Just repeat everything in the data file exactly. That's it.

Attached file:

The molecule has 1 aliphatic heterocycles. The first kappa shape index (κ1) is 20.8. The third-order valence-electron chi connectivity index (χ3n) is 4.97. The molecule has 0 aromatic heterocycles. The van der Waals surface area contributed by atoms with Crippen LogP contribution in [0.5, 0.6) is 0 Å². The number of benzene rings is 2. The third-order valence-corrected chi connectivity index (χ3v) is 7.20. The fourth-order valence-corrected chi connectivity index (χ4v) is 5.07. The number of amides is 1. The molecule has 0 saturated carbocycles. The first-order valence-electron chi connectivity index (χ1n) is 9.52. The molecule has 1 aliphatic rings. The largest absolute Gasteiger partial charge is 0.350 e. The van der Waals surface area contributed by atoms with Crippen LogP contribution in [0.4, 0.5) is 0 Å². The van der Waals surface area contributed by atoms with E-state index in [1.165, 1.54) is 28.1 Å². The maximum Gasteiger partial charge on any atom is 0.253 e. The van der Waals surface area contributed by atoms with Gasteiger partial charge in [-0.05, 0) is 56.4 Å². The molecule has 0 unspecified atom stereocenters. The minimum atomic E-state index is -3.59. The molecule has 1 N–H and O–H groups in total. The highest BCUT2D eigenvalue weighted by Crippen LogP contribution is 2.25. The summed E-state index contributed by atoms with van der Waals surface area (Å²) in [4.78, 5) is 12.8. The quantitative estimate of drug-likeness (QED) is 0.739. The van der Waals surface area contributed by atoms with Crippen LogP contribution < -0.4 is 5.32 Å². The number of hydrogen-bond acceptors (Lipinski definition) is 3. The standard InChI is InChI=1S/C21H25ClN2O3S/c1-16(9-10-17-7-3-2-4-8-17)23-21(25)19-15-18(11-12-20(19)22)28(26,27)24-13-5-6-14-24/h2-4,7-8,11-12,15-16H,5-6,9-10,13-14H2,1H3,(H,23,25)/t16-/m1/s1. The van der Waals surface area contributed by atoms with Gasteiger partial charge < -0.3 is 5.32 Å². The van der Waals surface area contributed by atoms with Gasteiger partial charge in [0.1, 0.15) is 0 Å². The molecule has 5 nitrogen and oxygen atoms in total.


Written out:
The molecule has 1 aliphatic heterocycles. The first kappa shape index (κ1) is 20.8. The third-order valence-electron chi connectivity index (χ3n) is 4.97. The molecule has 0 aromatic heterocycles. The van der Waals surface area contributed by atoms with Crippen LogP contribution in [0.5, 0.6) is 0 Å². The number of benzene rings is 2. The third-order valence-corrected chi connectivity index (χ3v) is 7.20. The fourth-order valence-corrected chi connectivity index (χ4v) is 5.07. The number of amides is 1. The molecule has 0 saturated carbocycles. The first-order valence-electron chi connectivity index (χ1n) is 9.52. The molecule has 1 aliphatic rings. The largest absolute Gasteiger partial charge is 0.350 e. The van der Waals surface area contributed by atoms with Crippen LogP contribution in [0.4, 0.5) is 0 Å². The van der Waals surface area contributed by atoms with E-state index in [1.165, 1.54) is 28.1 Å². The maximum Gasteiger partial charge on any atom is 0.253 e. The van der Waals surface area contributed by atoms with Gasteiger partial charge in [-0.05, 0) is 56.4 Å². The molecule has 0 unspecified atom stereocenters. The minimum atomic E-state index is -3.59. The molecule has 1 N–H and O–H groups in total. The highest BCUT2D eigenvalue weighted by Crippen LogP contribution is 2.25. The summed E-state index contributed by atoms with van der Waals surface area (Å²) in [4.78, 5) is 12.8. The quantitative estimate of drug-likeness (QED) is 0.739. The van der Waals surface area contributed by atoms with Crippen LogP contribution < -0.4 is 5.32 Å². The number of hydrogen-bond acceptors (Lipinski definition) is 3. The standard InChI is InChI=1S/C21H25ClN2O3S/c1-16(9-10-17-7-3-2-4-8-17)23-21(25)19-15-18(11-12-20(19)22)28(26,27)24-13-5-6-14-24/h2-4,7-8,11-12,15-16H,5-6,9-10,13-14H2,1H3,(H,23,25)/t16-/m1/s1. The van der Waals surface area contributed by atoms with Gasteiger partial charge < -0.3 is 5.32 Å². The van der Waals surface area contributed by atoms with Gasteiger partial charge in [0.1, 0.15) is 0 Å². The molecule has 5 nitrogen and oxygen atoms in total.